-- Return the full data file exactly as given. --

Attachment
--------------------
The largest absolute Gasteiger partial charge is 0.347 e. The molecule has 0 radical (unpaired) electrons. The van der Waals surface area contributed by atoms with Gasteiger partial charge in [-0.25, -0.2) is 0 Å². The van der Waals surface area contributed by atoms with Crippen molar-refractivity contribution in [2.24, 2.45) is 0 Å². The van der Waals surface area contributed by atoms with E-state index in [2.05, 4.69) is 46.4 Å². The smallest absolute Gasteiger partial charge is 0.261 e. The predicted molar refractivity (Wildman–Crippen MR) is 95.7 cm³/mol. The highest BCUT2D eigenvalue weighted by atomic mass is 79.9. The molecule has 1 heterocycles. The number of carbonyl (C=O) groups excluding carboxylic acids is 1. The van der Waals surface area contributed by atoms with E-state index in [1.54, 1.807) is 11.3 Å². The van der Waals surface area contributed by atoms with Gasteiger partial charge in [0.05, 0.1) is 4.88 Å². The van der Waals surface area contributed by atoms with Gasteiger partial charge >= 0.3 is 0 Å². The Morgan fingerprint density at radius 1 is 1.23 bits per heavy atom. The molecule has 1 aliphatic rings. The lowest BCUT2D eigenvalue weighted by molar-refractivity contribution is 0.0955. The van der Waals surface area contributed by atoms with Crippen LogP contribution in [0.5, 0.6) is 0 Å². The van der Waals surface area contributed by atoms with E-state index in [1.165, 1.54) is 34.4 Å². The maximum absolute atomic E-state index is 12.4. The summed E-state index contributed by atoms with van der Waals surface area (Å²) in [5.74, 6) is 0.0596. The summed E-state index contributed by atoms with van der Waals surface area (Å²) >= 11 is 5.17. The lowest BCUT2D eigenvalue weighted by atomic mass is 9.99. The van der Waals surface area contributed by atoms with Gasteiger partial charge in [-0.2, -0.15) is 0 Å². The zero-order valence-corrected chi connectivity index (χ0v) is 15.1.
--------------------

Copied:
The largest absolute Gasteiger partial charge is 0.347 e. The molecule has 0 radical (unpaired) electrons. The van der Waals surface area contributed by atoms with Gasteiger partial charge in [-0.25, -0.2) is 0 Å². The van der Waals surface area contributed by atoms with Crippen molar-refractivity contribution in [2.24, 2.45) is 0 Å². The van der Waals surface area contributed by atoms with E-state index in [2.05, 4.69) is 46.4 Å². The smallest absolute Gasteiger partial charge is 0.261 e. The predicted molar refractivity (Wildman–Crippen MR) is 95.7 cm³/mol. The highest BCUT2D eigenvalue weighted by atomic mass is 79.9. The molecule has 1 heterocycles. The number of carbonyl (C=O) groups excluding carboxylic acids is 1. The van der Waals surface area contributed by atoms with E-state index in [1.54, 1.807) is 11.3 Å². The van der Waals surface area contributed by atoms with Gasteiger partial charge in [0.05, 0.1) is 4.88 Å². The van der Waals surface area contributed by atoms with Gasteiger partial charge >= 0.3 is 0 Å². The Morgan fingerprint density at radius 1 is 1.23 bits per heavy atom. The molecule has 1 aliphatic rings. The lowest BCUT2D eigenvalue weighted by molar-refractivity contribution is 0.0955. The van der Waals surface area contributed by atoms with Crippen LogP contribution in [0.5, 0.6) is 0 Å². The van der Waals surface area contributed by atoms with E-state index in [1.165, 1.54) is 34.4 Å². The maximum absolute atomic E-state index is 12.4. The summed E-state index contributed by atoms with van der Waals surface area (Å²) in [5.74, 6) is 0.0596. The summed E-state index contributed by atoms with van der Waals surface area (Å²) >= 11 is 5.17. The lowest BCUT2D eigenvalue weighted by atomic mass is 9.99. The van der Waals surface area contributed by atoms with Gasteiger partial charge in [-0.2, -0.15) is 0 Å². The zero-order valence-corrected chi connectivity index (χ0v) is 15.1.